From time-to-time I’m asked to review an organisation’s bid management and business development operation. As the business development divisions differ in size and effectiveness the type of work involved in performing a diagnostic varies.
What are the reasons for the bid management process reviews?
There can by any number of reasons, but they usually fall into any one of the following categories:
1. Loss of a contract
This is the most common. It can be painful for the organisation involved. More often than not they are blindsided and completely gobsmacked by the result. I often arrive in the door to find a team in shock and involved in a heap of navel gazing, recrimination and petty score settling.
2. Losing out on a potential acquisition
Most sales people will be familiar with this one. The company leadership invests a lot of energy and resource into trying to win a strategically-important opportunity. Missing out here can be as bad emotionally as losing a renewal.
3. A Bad Run
The team could be in the middle of a bad run of losses. This happens in a market economy, and no one is immune to it. There’s a reason why the others are called “the competition”.
4. Staying ahead of the game
This is less common, but I’ve had a few. A bit of healthy paranoia goes a long way to future-proofing your team and making sure that you win your share of business.
What are your options if you want to perform a review?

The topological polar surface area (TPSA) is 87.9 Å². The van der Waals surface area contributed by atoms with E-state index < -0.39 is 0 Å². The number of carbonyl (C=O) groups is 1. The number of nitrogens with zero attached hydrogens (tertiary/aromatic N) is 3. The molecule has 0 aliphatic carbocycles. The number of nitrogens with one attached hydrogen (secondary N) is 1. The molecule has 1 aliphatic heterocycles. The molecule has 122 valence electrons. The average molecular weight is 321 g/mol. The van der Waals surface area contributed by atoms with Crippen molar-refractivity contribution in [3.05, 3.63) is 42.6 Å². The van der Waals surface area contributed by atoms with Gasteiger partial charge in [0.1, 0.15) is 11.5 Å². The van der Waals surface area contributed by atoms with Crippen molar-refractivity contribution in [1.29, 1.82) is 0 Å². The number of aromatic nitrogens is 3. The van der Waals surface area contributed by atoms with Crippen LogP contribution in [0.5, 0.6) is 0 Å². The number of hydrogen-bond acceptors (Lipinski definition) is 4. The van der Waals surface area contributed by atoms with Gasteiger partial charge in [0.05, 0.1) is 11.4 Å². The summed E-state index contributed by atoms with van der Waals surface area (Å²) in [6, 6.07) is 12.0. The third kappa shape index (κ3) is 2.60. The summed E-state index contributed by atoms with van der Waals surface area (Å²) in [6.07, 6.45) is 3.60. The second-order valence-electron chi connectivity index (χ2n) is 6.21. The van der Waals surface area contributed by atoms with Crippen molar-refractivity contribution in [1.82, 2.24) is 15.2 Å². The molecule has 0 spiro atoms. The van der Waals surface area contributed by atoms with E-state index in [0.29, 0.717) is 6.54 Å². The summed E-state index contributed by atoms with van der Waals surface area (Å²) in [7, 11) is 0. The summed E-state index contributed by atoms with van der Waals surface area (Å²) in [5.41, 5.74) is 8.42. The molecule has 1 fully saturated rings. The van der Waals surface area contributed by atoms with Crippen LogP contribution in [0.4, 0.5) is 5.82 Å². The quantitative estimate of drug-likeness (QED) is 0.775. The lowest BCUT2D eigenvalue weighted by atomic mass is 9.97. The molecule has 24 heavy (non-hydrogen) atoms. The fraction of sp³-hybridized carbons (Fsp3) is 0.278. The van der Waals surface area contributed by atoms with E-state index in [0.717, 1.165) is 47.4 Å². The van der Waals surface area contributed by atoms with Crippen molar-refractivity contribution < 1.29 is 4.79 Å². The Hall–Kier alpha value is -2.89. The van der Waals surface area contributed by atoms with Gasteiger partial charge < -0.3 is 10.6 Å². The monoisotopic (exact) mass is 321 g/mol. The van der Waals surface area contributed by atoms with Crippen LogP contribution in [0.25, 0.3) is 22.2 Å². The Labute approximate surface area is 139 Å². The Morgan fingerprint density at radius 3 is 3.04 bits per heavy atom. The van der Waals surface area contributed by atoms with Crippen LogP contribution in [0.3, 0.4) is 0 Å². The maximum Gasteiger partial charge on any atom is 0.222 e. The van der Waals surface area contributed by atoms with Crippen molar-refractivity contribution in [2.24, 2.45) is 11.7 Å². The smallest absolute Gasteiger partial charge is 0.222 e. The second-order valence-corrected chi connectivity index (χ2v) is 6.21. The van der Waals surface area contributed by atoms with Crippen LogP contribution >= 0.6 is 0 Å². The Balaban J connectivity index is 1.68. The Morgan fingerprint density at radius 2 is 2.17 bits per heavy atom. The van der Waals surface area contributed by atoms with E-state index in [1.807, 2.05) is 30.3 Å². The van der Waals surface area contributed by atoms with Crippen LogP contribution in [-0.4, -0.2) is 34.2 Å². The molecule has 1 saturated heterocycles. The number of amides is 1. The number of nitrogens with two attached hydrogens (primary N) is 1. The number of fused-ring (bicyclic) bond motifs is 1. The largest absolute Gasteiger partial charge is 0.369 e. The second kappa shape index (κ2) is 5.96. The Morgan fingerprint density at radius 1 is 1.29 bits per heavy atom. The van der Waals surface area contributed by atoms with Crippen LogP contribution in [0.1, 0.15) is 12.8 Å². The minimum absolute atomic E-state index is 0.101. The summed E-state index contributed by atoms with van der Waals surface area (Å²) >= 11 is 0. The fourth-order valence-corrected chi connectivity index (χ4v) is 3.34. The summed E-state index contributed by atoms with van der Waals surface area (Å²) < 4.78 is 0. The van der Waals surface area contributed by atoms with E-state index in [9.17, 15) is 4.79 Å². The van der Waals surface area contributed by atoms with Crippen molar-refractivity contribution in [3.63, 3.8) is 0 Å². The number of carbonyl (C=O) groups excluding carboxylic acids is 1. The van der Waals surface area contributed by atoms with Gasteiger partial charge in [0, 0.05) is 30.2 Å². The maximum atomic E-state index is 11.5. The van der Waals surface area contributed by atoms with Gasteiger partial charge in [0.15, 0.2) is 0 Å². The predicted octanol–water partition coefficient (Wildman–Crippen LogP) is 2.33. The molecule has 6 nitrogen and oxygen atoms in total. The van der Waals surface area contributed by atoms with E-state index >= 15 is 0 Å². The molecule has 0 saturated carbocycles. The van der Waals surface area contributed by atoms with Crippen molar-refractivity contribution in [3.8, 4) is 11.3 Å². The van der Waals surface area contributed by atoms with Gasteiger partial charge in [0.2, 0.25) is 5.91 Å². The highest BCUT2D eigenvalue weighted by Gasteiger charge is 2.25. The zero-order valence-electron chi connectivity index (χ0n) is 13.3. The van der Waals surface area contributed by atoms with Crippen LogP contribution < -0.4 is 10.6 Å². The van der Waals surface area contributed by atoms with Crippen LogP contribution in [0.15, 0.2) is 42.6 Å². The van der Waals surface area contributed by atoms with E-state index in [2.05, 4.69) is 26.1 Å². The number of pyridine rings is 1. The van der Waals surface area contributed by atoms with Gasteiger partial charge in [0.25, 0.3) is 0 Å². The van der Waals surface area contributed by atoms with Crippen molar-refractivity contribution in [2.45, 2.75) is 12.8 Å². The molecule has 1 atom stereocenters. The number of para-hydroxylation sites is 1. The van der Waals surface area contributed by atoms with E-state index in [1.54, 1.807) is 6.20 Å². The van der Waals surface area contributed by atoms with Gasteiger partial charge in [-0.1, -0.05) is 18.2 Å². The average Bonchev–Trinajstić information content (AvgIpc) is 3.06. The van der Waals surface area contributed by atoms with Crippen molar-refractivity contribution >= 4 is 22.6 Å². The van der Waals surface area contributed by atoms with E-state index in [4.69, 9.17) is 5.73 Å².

I have three:
1. The Free Health Check
If you don’t have a budget and want to get an idea of where you have issues why not check out this business development health check. You’ll answer 21 questions and receive a simple report with tailored insights into your business development process.
2. The Quick Dip
More often than not it doesn’t take more than a teaspoon to work out if there is too much salt in a bowl of soup. This option takes no more than a day. It involves me visiting you onsite, reviewing – at a high level – a number of your submissions, interviewing a number of the principal members of your business development team and presenting my diagnosis and recommendations at the end of the day. This is enough for most organisations as I’ll be able to identify the real issues there and then.
3. The Deep Dive
This is an in-depth deep dive and is appropriate for organisations who want to run an open and transparent review and where there can be a lot riding politically on the outcome. It involves a detailed review of an adequate number of submissions across range of criteria. This takes time. It also involves detailed interviews with primary members of the business development team as well as notable internal and external stakeholders. The output is a detailed report which documents my findings and recommendations. You can find more detailed information on the process involved in this article.
If you would like to know more about each option why not read this article about the step-by-step process involved or click on the link below the arrange a chat.